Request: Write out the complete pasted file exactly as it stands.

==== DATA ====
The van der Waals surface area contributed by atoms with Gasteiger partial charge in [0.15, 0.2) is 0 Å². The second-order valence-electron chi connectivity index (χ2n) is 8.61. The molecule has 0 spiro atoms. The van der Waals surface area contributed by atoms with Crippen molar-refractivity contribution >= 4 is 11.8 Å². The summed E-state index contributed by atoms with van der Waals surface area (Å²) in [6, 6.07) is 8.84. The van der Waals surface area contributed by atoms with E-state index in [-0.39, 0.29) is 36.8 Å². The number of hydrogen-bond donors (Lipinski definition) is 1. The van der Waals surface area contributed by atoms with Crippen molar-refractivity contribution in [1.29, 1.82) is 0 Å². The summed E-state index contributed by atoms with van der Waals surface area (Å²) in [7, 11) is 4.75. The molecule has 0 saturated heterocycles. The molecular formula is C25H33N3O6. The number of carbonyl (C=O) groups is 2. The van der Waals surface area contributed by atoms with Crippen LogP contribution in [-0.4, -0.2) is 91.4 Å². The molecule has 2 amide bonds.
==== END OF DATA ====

The van der Waals surface area contributed by atoms with Gasteiger partial charge in [0.15, 0.2) is 0 Å². The second-order valence-electron chi connectivity index (χ2n) is 8.61. The molecule has 0 spiro atoms. The van der Waals surface area contributed by atoms with Crippen molar-refractivity contribution >= 4 is 11.8 Å². The summed E-state index contributed by atoms with van der Waals surface area (Å²) in [6, 6.07) is 8.84. The van der Waals surface area contributed by atoms with E-state index in [-0.39, 0.29) is 36.8 Å². The number of hydrogen-bond donors (Lipinski definition) is 1. The van der Waals surface area contributed by atoms with Crippen molar-refractivity contribution in [1.29, 1.82) is 0 Å². The summed E-state index contributed by atoms with van der Waals surface area (Å²) in [7, 11) is 4.75. The molecule has 0 saturated heterocycles. The molecular formula is C25H33N3O6. The number of carbonyl (C=O) groups is 2. The van der Waals surface area contributed by atoms with Crippen LogP contribution in [-0.4, -0.2) is 91.4 Å². The molecule has 2 amide bonds.